Daryl Guppy is an independent technical analyst who appears frequently on CNBC Asia. He runs training, analysis and resource workshops for retail and professional financial market traders involved in stocks, CFDs, warrants, derivatives, futures and commodities in China, Malaysia, Singapore and Australia. He has his own trading company, guppytraders.com.
Asia has an unexpected leading market. Since stocks in the region began their rally in 2009, South Korea's Kospi index has quietly emerged as the so-called harbinger of market trends. While there are many theories why this is the case, I believe it is more useful to recognize the Kospi's role as a leader and use it to develop better trading strategies.
In my recent discussion on the prospect of the Australian dollar reaching parity with the U.S. dollar, I indicated that I will go short on the Aussie when, and if, I receive a "parity invite". Well, the invitation has arrived. Am I sticking to my guns, or will I attend as a reluctant guest?
The U.S. dollar index is not listening to the talk coming out of the U.S. mid-term elections. The greenback has continued to trend lower, now hovering at eight-month lows, despite Washington's threat to introduce a bill to pressure Beiing to revalue the yuan, in a bid to appease voters.
The term “as safe as a bank” has pretty much become an oxymoron since 2008, when the global financial crisis began. The "Basel III" announcements, already described as old generals fighting past wars, will unlikely do much to bring confidence back to the sector.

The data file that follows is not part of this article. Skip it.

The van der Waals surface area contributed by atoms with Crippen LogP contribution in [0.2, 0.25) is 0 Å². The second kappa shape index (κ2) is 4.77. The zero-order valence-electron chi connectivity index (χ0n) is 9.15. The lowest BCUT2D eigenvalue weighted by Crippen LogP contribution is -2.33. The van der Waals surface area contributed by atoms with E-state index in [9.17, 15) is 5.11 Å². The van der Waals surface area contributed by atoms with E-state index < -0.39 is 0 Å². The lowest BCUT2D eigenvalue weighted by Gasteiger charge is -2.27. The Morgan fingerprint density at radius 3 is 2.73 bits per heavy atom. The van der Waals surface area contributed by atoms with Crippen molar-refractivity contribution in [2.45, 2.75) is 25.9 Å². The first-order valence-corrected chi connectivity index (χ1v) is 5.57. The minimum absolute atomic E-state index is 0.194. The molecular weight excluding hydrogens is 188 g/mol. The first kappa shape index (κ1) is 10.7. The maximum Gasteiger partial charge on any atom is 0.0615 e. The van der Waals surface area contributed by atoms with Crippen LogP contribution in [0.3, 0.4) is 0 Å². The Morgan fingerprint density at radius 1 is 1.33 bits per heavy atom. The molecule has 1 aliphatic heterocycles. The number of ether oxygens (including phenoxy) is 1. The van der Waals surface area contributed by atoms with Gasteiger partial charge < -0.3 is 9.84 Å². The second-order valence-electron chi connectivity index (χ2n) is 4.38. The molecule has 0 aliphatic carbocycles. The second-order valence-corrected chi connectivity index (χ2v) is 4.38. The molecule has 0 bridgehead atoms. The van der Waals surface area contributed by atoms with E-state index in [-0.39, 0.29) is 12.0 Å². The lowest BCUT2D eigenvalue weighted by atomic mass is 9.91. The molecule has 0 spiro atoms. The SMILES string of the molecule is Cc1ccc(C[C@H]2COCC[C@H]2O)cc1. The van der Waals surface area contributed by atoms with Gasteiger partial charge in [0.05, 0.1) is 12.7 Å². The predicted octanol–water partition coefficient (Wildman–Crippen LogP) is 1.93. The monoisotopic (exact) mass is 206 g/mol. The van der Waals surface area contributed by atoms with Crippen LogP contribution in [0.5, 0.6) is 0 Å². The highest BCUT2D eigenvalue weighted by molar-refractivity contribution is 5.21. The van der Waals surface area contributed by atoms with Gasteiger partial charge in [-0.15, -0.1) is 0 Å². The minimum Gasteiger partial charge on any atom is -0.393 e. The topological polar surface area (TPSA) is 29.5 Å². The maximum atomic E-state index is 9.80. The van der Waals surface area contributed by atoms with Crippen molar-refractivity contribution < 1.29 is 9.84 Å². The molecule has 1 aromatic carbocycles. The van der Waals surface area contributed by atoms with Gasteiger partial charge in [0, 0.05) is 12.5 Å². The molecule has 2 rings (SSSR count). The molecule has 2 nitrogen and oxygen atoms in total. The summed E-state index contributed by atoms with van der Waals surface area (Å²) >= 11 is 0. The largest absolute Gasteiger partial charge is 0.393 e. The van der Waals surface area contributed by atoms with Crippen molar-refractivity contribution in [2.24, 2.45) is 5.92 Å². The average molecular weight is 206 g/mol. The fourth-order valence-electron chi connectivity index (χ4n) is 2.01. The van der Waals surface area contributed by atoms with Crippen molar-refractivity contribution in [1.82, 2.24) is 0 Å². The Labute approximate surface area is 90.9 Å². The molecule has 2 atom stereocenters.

As recently as three weeks ago we remained bullish on oil. This view has now changed with a confirmation of a longer term chart pattern, with the Nymex oil chart now showing a bearish pattern.
There are some significant differences, but also similarities, in the behavior of the blue chip Dow Jones Industrials and the broader S&P 500 indices. Historically the most significant difference is in the way the 2009 recovery trend was defined.
Last week's occurence of the second Hindenburg Omen in as many weeks has investors concerned if an Armageddon scenario is in the cards for the U.S. stock markets.
Despite doomsayers' predictions that the S&P 500 index will collapse, the charts still don't support those warnings.
The euro zone is under pressure, the Shanghai Index is falling and US rates will rise. But despite these factors, gold continues to move sideways.
Four key features of the Shanghai Composite have exacerbated its plunge, pushing it toward the consolidation area between 3000 and 3400.
There is to be a big change in the direction of China's Shanghai Composite Index, with a high probability the market will find support at 3400 points.
Daryl Guppy is an independent technical analyst who appears frequently on CNBC Asia.